MUSIC REVIEW | Randy Newman – Sail Away (1972)

In a nutshell, Bored & Dangerous says: “Darkly funny, while never becoming a joke, I feel like it would be pretty easy to get lost in Newman’s words.”

I first became aware of Randy Newman when he was the mush mouthed, piano bar style singer behind that song from Toy Story that I think won an Oscar.  His voice is so unique and non traditional, it was kind of hard to believe years later when I began to realise that he had a legit career as a charting musician before he became the go to guy for cramming 100 minutes of Pixar sentimentality into three or four minutes of heart string yanking musical gold.  But he was a charting musician with actual hits, who recorded records like Sail Away.

Even with my almost non existent knowledge of Newman’s music, even I know that he’s notorious for his dry and sarcastic sense of humour.  And he delivers it in spades on the opening, titular track.  The music might be piano fuelled nostalgia, but the lyrics are darkly snarky and biting.  His viewpoint is immediately established with the album’s very first lines declaring, “In America you’ll get food to eat, won’t have to run through the jungle and scuff up your feet.  You’ll just sing about Jesus and drink wine all day, it’s great to be an American”. (more…)

MOVIE REVIEW | Hooper (1978)


“Yeah, even your ding dong.”

Hal Needham was a stunt man.  A stuntman who worked on movies like Blazing Saddles, Chinatown and Nickelodeon, before becoming a director.  The director of absolute gold like Smokey and the Bandit, Smokey and the Bandit II and Rad.  Burt Reynolds was a stunt man.  A stuntman who’s charisma transcended almost immediately to make him the star of movies like Smokey and the Bandit, Nickelodeon and almost every car movie worth watching in the late 70s, early 80s.  So when these ex stuntmen decided to make a movie about stunt men, you’d better believe that Hooper is the most watchable movie about stunt men you ever did see.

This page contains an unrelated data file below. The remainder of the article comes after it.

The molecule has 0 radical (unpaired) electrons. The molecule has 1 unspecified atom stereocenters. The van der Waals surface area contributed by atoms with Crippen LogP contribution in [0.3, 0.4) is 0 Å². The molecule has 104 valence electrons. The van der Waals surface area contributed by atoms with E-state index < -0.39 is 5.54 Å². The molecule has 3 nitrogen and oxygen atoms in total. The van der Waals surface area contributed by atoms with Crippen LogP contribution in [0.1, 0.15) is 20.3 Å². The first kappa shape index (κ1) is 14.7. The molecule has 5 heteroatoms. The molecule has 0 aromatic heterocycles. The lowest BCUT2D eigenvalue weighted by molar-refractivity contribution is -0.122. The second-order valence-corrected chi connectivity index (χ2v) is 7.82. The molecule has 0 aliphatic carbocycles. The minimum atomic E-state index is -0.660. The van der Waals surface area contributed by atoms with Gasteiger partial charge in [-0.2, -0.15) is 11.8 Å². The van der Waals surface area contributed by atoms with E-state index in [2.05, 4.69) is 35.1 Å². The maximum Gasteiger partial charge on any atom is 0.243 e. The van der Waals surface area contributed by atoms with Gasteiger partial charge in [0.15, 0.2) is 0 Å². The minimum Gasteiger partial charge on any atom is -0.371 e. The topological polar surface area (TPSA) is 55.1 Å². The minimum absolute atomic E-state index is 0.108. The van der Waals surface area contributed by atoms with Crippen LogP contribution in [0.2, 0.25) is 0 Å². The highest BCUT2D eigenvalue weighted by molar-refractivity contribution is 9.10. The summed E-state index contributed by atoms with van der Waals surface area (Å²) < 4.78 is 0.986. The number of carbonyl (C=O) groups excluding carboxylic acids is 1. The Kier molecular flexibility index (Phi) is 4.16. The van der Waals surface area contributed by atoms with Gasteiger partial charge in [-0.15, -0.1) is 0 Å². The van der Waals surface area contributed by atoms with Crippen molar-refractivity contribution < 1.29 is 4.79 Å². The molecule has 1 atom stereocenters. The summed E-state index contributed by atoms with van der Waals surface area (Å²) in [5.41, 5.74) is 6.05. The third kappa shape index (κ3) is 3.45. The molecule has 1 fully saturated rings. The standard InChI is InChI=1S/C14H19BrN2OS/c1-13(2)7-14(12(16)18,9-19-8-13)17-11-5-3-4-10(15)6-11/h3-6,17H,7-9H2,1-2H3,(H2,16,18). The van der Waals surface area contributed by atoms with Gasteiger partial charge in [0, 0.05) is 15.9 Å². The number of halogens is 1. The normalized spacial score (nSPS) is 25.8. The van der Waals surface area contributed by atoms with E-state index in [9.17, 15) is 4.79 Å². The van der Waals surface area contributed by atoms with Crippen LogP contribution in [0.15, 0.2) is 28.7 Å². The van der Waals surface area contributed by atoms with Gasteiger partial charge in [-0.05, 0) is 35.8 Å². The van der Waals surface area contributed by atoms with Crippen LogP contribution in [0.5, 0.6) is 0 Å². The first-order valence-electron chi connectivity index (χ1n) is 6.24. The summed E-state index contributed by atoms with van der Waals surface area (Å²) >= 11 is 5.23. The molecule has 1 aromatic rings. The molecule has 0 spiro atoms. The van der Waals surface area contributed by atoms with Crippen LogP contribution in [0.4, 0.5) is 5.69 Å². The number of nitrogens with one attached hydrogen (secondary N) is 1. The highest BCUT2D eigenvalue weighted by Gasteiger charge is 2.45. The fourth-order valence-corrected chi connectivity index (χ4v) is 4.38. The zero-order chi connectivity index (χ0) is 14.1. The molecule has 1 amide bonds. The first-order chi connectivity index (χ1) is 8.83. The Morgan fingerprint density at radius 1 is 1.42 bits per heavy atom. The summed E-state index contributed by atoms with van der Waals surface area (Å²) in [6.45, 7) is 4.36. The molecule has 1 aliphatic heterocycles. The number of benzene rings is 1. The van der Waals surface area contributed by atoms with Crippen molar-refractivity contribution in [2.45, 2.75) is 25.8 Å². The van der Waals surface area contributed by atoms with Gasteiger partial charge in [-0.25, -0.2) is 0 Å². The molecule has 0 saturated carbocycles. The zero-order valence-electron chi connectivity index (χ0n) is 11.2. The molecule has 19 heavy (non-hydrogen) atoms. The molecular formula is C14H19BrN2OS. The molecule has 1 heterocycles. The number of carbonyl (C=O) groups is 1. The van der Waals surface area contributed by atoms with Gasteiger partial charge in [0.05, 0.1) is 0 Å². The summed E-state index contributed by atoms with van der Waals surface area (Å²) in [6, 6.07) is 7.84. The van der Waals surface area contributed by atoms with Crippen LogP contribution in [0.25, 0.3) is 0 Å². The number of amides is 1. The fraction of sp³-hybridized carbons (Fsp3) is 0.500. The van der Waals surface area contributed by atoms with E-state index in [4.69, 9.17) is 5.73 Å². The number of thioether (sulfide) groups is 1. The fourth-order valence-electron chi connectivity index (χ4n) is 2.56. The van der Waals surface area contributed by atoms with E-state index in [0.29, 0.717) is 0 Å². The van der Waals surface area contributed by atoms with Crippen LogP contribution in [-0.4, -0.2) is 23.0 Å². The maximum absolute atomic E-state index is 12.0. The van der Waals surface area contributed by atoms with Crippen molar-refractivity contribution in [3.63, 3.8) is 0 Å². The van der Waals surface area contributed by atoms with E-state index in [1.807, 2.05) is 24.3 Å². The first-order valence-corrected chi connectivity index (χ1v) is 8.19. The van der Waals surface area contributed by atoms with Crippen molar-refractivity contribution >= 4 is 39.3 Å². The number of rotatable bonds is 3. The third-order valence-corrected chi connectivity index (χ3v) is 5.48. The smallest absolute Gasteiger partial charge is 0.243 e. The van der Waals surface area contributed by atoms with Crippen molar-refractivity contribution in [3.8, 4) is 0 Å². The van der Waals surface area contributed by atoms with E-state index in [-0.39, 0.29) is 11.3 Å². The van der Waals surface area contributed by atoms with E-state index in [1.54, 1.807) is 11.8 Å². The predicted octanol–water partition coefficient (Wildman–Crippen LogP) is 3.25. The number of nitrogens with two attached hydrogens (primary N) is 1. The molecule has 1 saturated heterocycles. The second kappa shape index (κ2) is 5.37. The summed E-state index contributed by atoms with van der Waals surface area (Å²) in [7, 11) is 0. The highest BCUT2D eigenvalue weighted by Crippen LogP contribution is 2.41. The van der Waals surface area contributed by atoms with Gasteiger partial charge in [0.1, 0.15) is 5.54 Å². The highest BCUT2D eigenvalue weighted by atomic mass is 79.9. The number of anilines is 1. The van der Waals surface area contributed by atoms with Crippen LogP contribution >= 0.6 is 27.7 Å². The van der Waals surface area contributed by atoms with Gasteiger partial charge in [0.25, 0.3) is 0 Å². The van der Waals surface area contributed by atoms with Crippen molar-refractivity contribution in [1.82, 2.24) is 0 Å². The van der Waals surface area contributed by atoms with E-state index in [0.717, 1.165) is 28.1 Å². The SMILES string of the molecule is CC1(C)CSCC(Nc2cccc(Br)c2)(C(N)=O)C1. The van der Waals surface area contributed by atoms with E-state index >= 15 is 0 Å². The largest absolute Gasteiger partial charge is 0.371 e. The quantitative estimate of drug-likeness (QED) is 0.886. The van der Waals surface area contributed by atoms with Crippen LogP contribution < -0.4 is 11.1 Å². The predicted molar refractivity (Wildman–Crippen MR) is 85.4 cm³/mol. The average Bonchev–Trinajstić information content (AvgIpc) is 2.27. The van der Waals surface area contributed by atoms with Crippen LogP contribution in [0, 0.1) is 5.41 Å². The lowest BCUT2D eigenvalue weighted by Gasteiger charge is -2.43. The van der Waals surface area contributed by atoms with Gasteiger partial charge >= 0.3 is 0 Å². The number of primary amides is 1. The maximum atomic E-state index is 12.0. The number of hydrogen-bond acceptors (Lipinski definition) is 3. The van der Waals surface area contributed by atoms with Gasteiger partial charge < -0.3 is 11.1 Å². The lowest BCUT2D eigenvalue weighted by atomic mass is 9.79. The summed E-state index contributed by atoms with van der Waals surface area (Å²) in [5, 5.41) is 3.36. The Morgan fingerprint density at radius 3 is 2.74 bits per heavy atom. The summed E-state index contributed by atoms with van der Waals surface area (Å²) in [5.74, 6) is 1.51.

Immediately after pulling off a perfect movie stunt sliding a speeding motorcycle under as moving truck, Sonny Hooper (Reynolds) is urged by his missus, Sally Field as Gwen, to give up his high risk profession.  The only problem is, there’s a young buck on the scene.  Delmore ‘Ski’ Shidski (Jan-Michael Vincent) is willing to take bigger risks that Hooper has ever contemplated before. (more…)

MUSIC REVIEW | Drive-By Truckers – American Band (2016)

At the turn of the century, Drive-By Truckers released their double LP breakthrough opus, Southern Rock Opera. 15 years later, they’re back with a sequel of sorts in American Band.  While Rock Opera tackled the dark past of their southern homeland, from the Civil War to civil rights, their latest tightens much of the focus on time to the present day, while expand geographically to the entire United States.

From Black Lives Matter, to gun control, to border issues ad immigration, to the conservative right wing, to exposing the ignorance of a rose coloured nostalgia for the good old days, core song writers Patterson Hood and Mike Cooley have exploited their southern rock, 60s soul and (more…)

MUSIC REVIEW | Talking Heads – Talking Heads: 77 (1977)

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Talking Heads seem like one of those bands where it’s legally required that we all like them.  And whenever I hear a Talking Heads song, I do like it.  But I’ve never really listened to them in earnest, to find out why they’re so revered.  And I think it’s thatr universal reverence that has always kept me from diving righting.  I have a copy of Talking Heads: 77 on CD that I bought sometime around the turn of the millennium.  I bought it kind of out of obligation as a music fan, but I don’t remember ever actually putting it in a CD player.  I guess I never wanted to feel like a clueless idiot if I listened to it and didn’t immediately love it.  But to paraphrase Alan Partridge, it’s time to go balls out of the bath on this one, and 15 years after that purchase, I finally gave Talking Heads: 77 a spin.

What was I so worried about?  Uh-oh, Love Comes to Town and New Feeling are the perfect encapsulation of everything that was great about the nerdy, post punk sound of the late 70s.  Straight out of a weird musical, Tentative Decisions is bizarre, but kind of brilliantly so.  I can’t say I like it, but I also couldn’t stop listening to it intently. (more…)